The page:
For younger people: it wasn't too confusing - there were 12 pennies in a shilling and 20 shillings (240 pennies) in the pound. Yes, it did made maths a bit complicated at school, particularly multiplication and division, and we didn't have calculators back then either!
But all this fun ended on 15 February 1971, with the arrival of the decimal currency we have today, a nice, simple 100 pence to the pound.
Simple, eventually, but at the time 1p (new pence, or 'pee') was worth 2.4d (old pennies) and there was a lot of hoo-ha about it at the time. A huge publicity campaign, leaflets delivered to every household and that sort of thing.
There was also a distinct jump in inflation, with prices being rounded up and 'coincidental' price rises which some retailers claimed were already in the pipeline, all greeted with widespread suspicion.
Our decimal system really is based on multiples of 100, so should perhaps be called centesimal - not a word which rolls off the tongue which may be the reason why the powers that be plumped for 'decimal system. However, the US system really is decimal with 10 cents to the dime and 10 dimes to the dollar.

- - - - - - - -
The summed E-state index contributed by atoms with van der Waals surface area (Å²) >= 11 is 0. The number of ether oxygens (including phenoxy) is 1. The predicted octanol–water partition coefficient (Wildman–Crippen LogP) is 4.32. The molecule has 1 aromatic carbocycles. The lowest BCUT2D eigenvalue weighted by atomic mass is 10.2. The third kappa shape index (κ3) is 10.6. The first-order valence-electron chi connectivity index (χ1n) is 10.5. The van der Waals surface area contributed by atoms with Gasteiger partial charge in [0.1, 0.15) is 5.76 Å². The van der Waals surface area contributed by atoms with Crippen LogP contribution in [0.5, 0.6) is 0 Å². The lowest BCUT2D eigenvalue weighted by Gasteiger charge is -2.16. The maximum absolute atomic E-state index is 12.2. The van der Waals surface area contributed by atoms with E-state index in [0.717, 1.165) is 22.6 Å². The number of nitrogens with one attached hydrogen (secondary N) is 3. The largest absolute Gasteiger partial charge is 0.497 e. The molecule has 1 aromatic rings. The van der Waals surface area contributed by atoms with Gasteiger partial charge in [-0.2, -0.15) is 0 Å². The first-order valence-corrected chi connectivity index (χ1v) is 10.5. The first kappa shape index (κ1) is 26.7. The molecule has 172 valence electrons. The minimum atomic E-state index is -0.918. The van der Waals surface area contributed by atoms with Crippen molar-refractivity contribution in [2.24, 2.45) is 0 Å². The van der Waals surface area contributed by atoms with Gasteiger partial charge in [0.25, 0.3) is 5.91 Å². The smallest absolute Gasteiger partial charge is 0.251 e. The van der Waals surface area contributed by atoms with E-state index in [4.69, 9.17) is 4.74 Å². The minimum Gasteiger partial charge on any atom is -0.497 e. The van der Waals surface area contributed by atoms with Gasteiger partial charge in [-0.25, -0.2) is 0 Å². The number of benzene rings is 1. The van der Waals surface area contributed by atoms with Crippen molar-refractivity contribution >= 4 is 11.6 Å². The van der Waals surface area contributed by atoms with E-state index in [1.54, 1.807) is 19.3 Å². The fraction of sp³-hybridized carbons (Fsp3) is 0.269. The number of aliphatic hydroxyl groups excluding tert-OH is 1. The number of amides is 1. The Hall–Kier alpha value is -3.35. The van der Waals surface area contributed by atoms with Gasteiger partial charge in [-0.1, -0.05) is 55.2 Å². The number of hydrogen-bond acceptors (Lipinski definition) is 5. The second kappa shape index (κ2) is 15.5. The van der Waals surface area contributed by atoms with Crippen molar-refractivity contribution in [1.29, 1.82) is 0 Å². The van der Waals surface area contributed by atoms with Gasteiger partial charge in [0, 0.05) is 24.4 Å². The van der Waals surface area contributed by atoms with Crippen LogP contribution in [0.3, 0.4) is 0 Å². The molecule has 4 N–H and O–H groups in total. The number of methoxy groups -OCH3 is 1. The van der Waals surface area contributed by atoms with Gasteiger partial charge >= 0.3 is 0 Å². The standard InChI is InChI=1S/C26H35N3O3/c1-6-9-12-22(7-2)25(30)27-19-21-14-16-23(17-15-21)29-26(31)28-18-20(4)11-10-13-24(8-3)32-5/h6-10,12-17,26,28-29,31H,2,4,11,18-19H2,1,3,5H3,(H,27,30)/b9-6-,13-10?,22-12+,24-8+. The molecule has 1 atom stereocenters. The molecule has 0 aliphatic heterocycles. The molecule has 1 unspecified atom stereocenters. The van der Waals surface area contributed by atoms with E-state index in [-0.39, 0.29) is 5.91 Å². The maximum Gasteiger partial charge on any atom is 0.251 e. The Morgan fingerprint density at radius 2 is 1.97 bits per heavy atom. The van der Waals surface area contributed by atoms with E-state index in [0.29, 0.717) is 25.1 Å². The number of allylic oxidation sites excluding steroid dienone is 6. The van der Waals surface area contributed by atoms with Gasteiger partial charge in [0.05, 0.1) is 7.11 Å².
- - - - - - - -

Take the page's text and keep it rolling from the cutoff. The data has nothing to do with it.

How did we end up with all these coins?
The penny dates back around 1400 years, mentioned in the laws of Kind Ine of Wessex (688 - 726). King Offa of Mercia introduced silver penny coins weighing 1/240 of a pound in weight, copying the denier from Charlemagne's empire. In about 735, Charlemagne's father - who had the amazing name Pipin the Short - introduced a system based on the pound of silver (livre tournois), divided into 20 solidi, each of which was worth 12 deniers, so there were 240 deniers to a pound of silver.
This is the origin of the old expression LSD for our currency - the pound sign (£) is derived from a fancy gothic capital letter L, the '/' used to show shillings evolved from the old-fashioned 'long s' which looks like an F, and pennies were represented by the letter d. Two shillings and 6 pence was written as 2/6d.